The Feb/Mar issue celebrates the A220 at Air Canada and Harbour Air’s ePlane. We profile Conair and fly the Kodiak 100 amphib. Plus: Imagine being alone in the air!
Since its first flight as Trans-Canada Air Lines on Sept. 1, 1937, Air Canada has operated aircraft that have been among the most advanced designs of their era. It was the first North American airline to introduce turbine-powered equipment (Vickers Viscount in December 1954), the first Canadian carrier to obtain a jetliner (Douglas DC-8 in February 1960), and the first Canadian airline to receive a jumbo jet (Boeing 747 in February 1971).
Now, in its 83rd year, Air Canada has added another innovative model to its fleet.
On Feb. 27, 2016, Air Canada signed a letter of intent (LOI) to purchase 45 Airbus A220-300s (then named Bombardier CS300) and to hold 30 options. Based on the list price of US$85 million, the value of the first 45 airplanes was approximately US$3.8 billion. The LOI was finalized on June 28, 2016.
Some of the A220s will replace Air Canada’s remaining fleet of Embraer E190s, with the remainder used for some route expansion. Air Canada had previously ordered Boeing 737 Max 8s to replace its Airbus A320s. The grounding of the MAXs on March 13, 2019, deferred the retirement of its A320s. The average age of the airline’s 39 remaining A320s was approximately 26 years at Sept. 30, 2019.
With 18 Airbus A220-300s due to be in service by the end of 2020, Air Canada now expects to retire 19 A320s from its fleet during 2020. Only 14 of the 97-seat Embraer E190s remained in the fleet at the end of 2019.
The new airplane’s role
While the aging A320-200 and the new A220-300 are capable of carrying similar passenger loads, a key difference between the two is range. The A220-300’s ability to fly 33 per cent farther suggests that it will be an extremely valuable weapon in the ongoing battle for market share.
Skies discussed the addition of the new airplane with Mark Galardo, Air Canada’s vice-president, Network Planning. Having been involved with the background research and route analysis that led to the decision to acquire the A220s, he is understandably keen on seeing the aircraft strategically deployed.
When asked what specific role the A220s will play for Air Canada, Galardo noted that they could be used to develop traffic on new long and thin city pairs; build frequency on key North American spokes into Air Canada’s hubs at Toronto, Montreal and Vancouver; and provide an appropriate amount of capacity on seasonal routes.
With the A220-300, the airline intends to attract passengers that might otherwise travel within competitors’ networks. This strategy is reflected in Air Canada’s decision to launch the A220 aircraft into service on May 4, 2020, on two completely new routes: Toronto to San Jose, Calif.; and Montreal to Seattle, Wash.
In order to appreciate how the A220-300 has performed, Skies approached the two airlines that have the largest number of the type in service.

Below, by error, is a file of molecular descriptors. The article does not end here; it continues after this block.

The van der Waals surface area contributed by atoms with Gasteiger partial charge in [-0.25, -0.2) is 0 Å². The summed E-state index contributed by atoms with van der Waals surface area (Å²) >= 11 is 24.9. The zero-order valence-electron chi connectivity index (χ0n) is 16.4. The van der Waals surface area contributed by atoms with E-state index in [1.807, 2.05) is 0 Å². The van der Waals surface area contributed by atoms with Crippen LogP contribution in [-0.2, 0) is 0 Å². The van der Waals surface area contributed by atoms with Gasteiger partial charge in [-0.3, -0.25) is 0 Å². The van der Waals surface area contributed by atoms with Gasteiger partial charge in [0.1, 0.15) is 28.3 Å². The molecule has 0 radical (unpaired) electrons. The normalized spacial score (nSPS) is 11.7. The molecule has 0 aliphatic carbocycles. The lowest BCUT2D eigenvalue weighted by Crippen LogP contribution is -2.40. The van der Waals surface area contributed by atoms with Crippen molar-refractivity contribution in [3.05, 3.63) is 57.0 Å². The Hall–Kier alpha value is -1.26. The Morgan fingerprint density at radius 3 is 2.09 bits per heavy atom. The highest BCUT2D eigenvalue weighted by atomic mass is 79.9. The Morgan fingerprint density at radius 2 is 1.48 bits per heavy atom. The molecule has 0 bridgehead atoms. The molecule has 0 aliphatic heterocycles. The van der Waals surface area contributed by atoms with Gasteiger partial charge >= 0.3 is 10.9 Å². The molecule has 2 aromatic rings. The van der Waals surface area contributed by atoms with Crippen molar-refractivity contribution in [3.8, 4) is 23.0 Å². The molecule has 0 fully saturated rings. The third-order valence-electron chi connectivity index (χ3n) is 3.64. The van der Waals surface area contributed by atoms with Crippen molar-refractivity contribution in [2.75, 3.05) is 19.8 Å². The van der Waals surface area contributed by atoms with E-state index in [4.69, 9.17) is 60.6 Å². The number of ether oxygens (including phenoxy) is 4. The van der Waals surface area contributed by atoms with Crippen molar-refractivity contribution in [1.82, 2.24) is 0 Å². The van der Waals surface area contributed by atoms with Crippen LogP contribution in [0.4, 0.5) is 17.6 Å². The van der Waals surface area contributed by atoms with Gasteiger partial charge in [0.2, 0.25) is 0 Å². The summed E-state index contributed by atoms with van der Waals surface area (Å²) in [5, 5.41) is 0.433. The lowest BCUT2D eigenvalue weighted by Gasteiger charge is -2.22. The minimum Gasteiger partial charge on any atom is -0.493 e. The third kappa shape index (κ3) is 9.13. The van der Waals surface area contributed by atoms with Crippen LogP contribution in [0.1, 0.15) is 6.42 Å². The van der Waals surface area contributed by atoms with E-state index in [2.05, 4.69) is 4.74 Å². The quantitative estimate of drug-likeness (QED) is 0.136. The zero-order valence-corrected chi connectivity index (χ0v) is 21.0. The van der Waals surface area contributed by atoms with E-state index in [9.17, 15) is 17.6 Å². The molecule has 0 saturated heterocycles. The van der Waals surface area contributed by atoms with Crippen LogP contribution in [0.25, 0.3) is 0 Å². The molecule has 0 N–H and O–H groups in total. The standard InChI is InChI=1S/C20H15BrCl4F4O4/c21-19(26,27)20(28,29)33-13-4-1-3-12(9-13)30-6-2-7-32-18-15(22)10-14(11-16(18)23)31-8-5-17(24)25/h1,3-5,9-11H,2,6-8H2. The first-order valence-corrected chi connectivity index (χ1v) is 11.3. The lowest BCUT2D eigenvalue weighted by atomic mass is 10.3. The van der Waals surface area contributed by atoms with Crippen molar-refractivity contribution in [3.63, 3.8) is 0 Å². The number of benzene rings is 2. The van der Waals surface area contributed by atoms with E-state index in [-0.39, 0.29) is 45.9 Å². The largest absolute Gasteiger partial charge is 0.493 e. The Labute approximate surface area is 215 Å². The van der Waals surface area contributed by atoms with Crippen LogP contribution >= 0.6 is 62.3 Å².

Swiss International Air Lines
Swiss was the A220’s launch customer and currently operates nine A220-100s and 20 of the larger A220-300s. When Skies asked Swiss spokesperson Sonja Ptassek how the operating cost of the A220-300 compared to its predecessor, she revealed that fuel consumption is 20 to 25 per cent lower compared to the Avro RJ100.
When asked about the type’s role within the Swiss system, she said, “With this aircraft, we are able to operate on longer routes, as well as at operationally challenging airports with short and more complex approaches, such as London City or Florence.”
The Latvian carrier currently operates 20 A220-300s. Since November 2016, the type has carried over four million passengers on more than 40,000 flights. Daily utilization has been as high as 18 hours.
In May 2018, the company announced that it would standardize its fleet on the type and have as many as 80 units operating by the end of 2024.
AirBaltic spokesperson Ilva Priedniece told Skies that the aircraft flies short routes (Riga-Tallinn, 152NM, 0:50 block time) and long routes (Abu Dhabi-Riga, 2,360NM, 6:35 block time).
In October 2017, Air Baltic briefly grounded its seven A220-300s so that their Pratt & Whitney PW1500G engines could be inspected. More recently, Swiss experienced three in-flight engine shutdowns in July, September and October of 2019. After two days of inspections, all 29 of its A220s were back in business.
On Oct. 25, Transport Canada issued an emergency airworthiness directive ordering PW1500G engines to be limited to 94 per cent of maximum thrust while above 29,000 feet.
Delta Air Lines of Atlanta, Ga., has not had to remove any of its 27 A220-100s from service. Delta’s Morgan Durrant told Skies, “We are compliant with the directives from the U.S. FAA regarding the engine, which means we have been and will continue to meet or exceed inspection guidance.”
Delta expects to be operating 95 A220s by mid-2023.
Air Canada is proud to have played a role in the success of a Canadian airliner program that, for a period of time, had a questionable future.
As its Mark Galardo noted, “We believe our order helped secure the program and built momentum to future orders of the aircraft.”
With its improved fuel efficiency, reduced carbon footprint, quieter engines and more comfortable cabin, the A220-300 is expected to be well received by Air Canada’s customers, employees and shareholders.
Air Canada’s ultimate blessing of the A220 was provided by its president and chief executive officer. When Skies asked Calin Rovinescu to comment on the new type, he responded, “The game-changing A220, built in Canada, will open up a multitude of new routes for us – where we either did not previously have the range with other narrowbodies or could not justify a widebody. We are super excited to introduce it.”